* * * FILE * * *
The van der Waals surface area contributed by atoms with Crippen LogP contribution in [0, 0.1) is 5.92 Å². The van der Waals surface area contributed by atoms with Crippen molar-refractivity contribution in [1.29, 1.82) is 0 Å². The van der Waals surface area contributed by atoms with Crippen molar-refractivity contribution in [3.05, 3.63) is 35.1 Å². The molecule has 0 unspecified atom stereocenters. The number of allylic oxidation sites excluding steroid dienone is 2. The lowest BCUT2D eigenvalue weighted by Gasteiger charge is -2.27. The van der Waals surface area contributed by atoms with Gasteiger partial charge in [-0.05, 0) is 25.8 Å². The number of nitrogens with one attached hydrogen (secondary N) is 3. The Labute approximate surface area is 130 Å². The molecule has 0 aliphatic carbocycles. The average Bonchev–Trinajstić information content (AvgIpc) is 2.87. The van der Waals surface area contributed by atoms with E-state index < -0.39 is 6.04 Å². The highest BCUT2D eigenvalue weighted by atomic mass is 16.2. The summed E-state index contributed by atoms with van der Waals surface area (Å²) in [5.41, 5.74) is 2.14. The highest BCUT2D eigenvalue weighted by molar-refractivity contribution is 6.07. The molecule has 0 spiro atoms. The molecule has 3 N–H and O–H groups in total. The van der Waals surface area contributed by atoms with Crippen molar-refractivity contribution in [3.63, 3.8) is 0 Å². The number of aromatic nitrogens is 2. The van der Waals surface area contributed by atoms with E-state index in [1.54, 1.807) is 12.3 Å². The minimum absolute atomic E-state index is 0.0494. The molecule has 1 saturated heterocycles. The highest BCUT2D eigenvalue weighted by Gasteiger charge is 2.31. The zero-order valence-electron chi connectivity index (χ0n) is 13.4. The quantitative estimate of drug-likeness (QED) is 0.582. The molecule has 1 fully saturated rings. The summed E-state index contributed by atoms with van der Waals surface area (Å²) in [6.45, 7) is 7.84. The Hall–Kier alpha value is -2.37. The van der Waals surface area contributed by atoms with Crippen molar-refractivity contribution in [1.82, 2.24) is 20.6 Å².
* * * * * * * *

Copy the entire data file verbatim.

The van der Waals surface area contributed by atoms with Crippen LogP contribution in [0, 0.1) is 5.92 Å². The van der Waals surface area contributed by atoms with Crippen molar-refractivity contribution in [1.29, 1.82) is 0 Å². The van der Waals surface area contributed by atoms with Crippen molar-refractivity contribution in [3.05, 3.63) is 35.1 Å². The molecule has 0 unspecified atom stereocenters. The number of allylic oxidation sites excluding steroid dienone is 2. The lowest BCUT2D eigenvalue weighted by Gasteiger charge is -2.27. The van der Waals surface area contributed by atoms with Gasteiger partial charge in [-0.05, 0) is 25.8 Å². The number of nitrogens with one attached hydrogen (secondary N) is 3. The Labute approximate surface area is 130 Å². The molecule has 0 aliphatic carbocycles. The average Bonchev–Trinajstić information content (AvgIpc) is 2.87. The van der Waals surface area contributed by atoms with E-state index < -0.39 is 6.04 Å². The highest BCUT2D eigenvalue weighted by atomic mass is 16.2. The summed E-state index contributed by atoms with van der Waals surface area (Å²) in [5.41, 5.74) is 2.14. The highest BCUT2D eigenvalue weighted by molar-refractivity contribution is 6.07. The molecule has 0 spiro atoms. The molecule has 3 N–H and O–H groups in total. The van der Waals surface area contributed by atoms with Crippen molar-refractivity contribution in [3.63, 3.8) is 0 Å². The number of aromatic nitrogens is 2. The van der Waals surface area contributed by atoms with E-state index in [1.54, 1.807) is 12.3 Å². The minimum absolute atomic E-state index is 0.0494. The molecule has 1 saturated heterocycles. The highest BCUT2D eigenvalue weighted by Gasteiger charge is 2.31. The zero-order valence-electron chi connectivity index (χ0n) is 13.4. The quantitative estimate of drug-likeness (QED) is 0.582. The molecule has 1 fully saturated rings. The summed E-state index contributed by atoms with van der Waals surface area (Å²) in [6.45, 7) is 7.84. The Hall–Kier alpha value is -2.37. The van der Waals surface area contributed by atoms with Crippen molar-refractivity contribution in [1.82, 2.24) is 20.6 Å².